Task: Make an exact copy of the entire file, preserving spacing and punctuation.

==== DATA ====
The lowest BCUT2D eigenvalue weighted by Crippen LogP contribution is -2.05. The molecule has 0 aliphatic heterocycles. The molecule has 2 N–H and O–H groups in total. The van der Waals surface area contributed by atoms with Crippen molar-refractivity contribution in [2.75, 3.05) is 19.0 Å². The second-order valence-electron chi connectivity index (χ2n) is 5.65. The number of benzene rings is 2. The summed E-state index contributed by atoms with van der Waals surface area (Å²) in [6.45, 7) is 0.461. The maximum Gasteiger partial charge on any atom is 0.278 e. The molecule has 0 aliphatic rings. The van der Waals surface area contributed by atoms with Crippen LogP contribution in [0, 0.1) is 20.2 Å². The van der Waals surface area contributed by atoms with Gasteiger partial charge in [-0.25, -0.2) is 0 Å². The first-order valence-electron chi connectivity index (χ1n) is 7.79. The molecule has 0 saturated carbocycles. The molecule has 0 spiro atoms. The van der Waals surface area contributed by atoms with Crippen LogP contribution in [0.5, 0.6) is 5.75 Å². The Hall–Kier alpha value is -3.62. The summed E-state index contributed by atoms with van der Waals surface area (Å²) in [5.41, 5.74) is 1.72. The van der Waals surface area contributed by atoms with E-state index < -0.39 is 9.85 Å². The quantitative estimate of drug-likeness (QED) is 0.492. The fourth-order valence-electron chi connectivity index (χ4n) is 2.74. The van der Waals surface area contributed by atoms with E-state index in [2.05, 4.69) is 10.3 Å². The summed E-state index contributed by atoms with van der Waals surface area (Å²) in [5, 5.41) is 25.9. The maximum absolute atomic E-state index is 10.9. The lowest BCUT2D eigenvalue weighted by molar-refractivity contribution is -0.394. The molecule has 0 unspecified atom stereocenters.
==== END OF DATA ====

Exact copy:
The lowest BCUT2D eigenvalue weighted by Crippen LogP contribution is -2.05. The molecule has 0 aliphatic heterocycles. The molecule has 2 N–H and O–H groups in total. The van der Waals surface area contributed by atoms with Crippen molar-refractivity contribution in [2.75, 3.05) is 19.0 Å². The second-order valence-electron chi connectivity index (χ2n) is 5.65. The number of benzene rings is 2. The summed E-state index contributed by atoms with van der Waals surface area (Å²) in [6.45, 7) is 0.461. The maximum Gasteiger partial charge on any atom is 0.278 e. The molecule has 0 aliphatic rings. The van der Waals surface area contributed by atoms with Crippen LogP contribution in [0, 0.1) is 20.2 Å². The van der Waals surface area contributed by atoms with Gasteiger partial charge in [-0.25, -0.2) is 0 Å². The first-order valence-electron chi connectivity index (χ1n) is 7.79. The molecule has 0 saturated carbocycles. The molecule has 0 spiro atoms. The van der Waals surface area contributed by atoms with Crippen LogP contribution in [0.5, 0.6) is 5.75 Å². The Hall–Kier alpha value is -3.62. The summed E-state index contributed by atoms with van der Waals surface area (Å²) in [5.41, 5.74) is 1.72. The van der Waals surface area contributed by atoms with E-state index < -0.39 is 9.85 Å². The quantitative estimate of drug-likeness (QED) is 0.492. The fourth-order valence-electron chi connectivity index (χ4n) is 2.74. The van der Waals surface area contributed by atoms with E-state index in [2.05, 4.69) is 10.3 Å². The summed E-state index contributed by atoms with van der Waals surface area (Å²) in [5, 5.41) is 25.9. The maximum absolute atomic E-state index is 10.9. The lowest BCUT2D eigenvalue weighted by molar-refractivity contribution is -0.394. The molecule has 0 unspecified atom stereocenters.